5 Tips for Adding More Whole Grains To Your Diet

Do you eat enough whole grains?

Americans should trade processed, refined grains like white flour and white rice for more whole grains like oatmeal, 100% whole-grain breads, and brown rice to help lower their risk of heart attacks and strokes, the U.S. Dietary Guidelines recommend. Research from Wake Forest University School of Medicine concurs.

Following these five tips will add more whole grains to your diet and improve your health.

Get creative! Pair quinoa or whole bulgur wheat with your favorite veggies and leafy genes in a colorful bowl.

The findings are based on an analysis1 of seven major studies involving more than 285,000 men and women who were followed for 6 to 15 years. Consistently, those who ate the most whole grains were less likely to suffer a heart attack or stroke, or die of cardiovascular-related diseases.

More Whole Grains

“Consuming an average of 2.5 servings of whole grains each day is associated with a 21% lower risk of cardiovascular disease compared to consuming only 0.2 servings,” stated Philip Mellen, MD, lead author. “These findings suggest that we should redouble our efforts to encourage patients to include more of these foods in their diets.”

More than 40% of U.S. adults say they eat no whole grains, reported Dr. Mellen.

Tips for Eating More Whole Wheat Pasta

Eaten any whole-wheat pasta lately? “You may be pleasantly surprised at how tasty many brands are now

“Years ago, scientists hypothesized that the higher rates of chronic diseases we have in the West, including heart disease, are due, in part, to a diet full of processed foods,” Mellen said. “Subsequent studies have born that out — especially with whole grains. Greater whole grain intake is associated with less obesity, diabetes, high blood pressure, and high cholesterol — major factors that increase the risk for heart disease and stroke.”

To get more whole grains into your life, here are five simple tips:


Don’t Be Fooled By a Name

Breads labeled “nine-grain,” “multi-grain” or “wheat” are often little more than white bread in disguise. Make sure the ingredient list starts with WHOLE grain, such as whole-wheat flour. Look for 100% whole grain breads.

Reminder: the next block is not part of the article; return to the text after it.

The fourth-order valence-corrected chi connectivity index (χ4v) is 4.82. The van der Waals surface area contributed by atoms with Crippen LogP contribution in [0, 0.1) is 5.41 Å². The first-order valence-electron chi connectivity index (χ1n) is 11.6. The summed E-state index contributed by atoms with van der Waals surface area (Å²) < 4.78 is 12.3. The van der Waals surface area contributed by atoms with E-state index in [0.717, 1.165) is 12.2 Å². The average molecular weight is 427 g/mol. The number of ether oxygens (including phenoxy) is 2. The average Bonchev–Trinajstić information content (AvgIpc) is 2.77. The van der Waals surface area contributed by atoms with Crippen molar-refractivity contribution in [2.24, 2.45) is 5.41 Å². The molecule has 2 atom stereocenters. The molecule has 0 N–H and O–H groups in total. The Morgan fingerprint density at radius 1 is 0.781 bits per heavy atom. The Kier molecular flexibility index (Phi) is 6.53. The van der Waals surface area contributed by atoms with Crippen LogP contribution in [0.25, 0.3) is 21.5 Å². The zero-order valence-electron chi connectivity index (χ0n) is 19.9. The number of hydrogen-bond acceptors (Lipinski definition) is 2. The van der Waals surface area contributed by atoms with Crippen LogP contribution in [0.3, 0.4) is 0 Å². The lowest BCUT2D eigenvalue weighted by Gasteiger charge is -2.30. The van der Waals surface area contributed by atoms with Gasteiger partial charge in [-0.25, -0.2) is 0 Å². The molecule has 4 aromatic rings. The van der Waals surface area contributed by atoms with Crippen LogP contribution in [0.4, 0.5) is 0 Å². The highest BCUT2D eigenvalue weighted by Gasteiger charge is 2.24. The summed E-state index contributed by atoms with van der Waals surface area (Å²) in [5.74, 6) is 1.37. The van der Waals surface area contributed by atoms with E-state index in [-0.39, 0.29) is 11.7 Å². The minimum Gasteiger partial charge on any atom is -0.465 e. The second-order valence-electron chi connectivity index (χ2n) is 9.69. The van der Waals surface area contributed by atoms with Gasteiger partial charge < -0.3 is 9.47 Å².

Experiment. (It’s Fun and Delicious!)

Why settle for wimpy white cotton bread when you can complement your sandwiches with the boldness of hearty whole-grain wheat or rye. Try other sources of whole grains, too, like brown and wild rice, oats, popcorn, barley, and more exotic but increasingly available varieties like bulgar, quinoa, and millet.


Try, Try Again

Eaten any whole-wheat pasta lately? “You may be pleasantly surprised at how tasty many brands are now,” says Kimberly Gomer, Director of Nutrition and educator at the Pritikin Longevity Center. “A lot of people who tried whole-wheat pasta 10 to 15 years ago weren’t impressed, but much has changed since then.” If the chewiness of whole-grain pasta takes a little getting used to, start with 50% refined, 50% whole grain.


Cook One Meal For the Entire Week

On Sunday afternoon, cook up a large pot of one of your favorite whole grains, maybe brown rice or kasha. If stored tightly covered in the refrigerator, you’ll have grains-at-the-ready for days. If they start to harden, just fluff them up with a little warm broth or water.

Throughout the week, spoon your whole grains over vegetable soups and chilis. Serve with steamed or grilled vegetables or as a side dish with your seafood.


Start a New Relationship

Pair cooked quinoa with a veggie salad. Make sushi with brown rice. Or cook up crunchy whole-grain cereal in your wok.

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1Nutrition,Metabolism & Cardiovascular Diseases, April 20, 2007; online edition.

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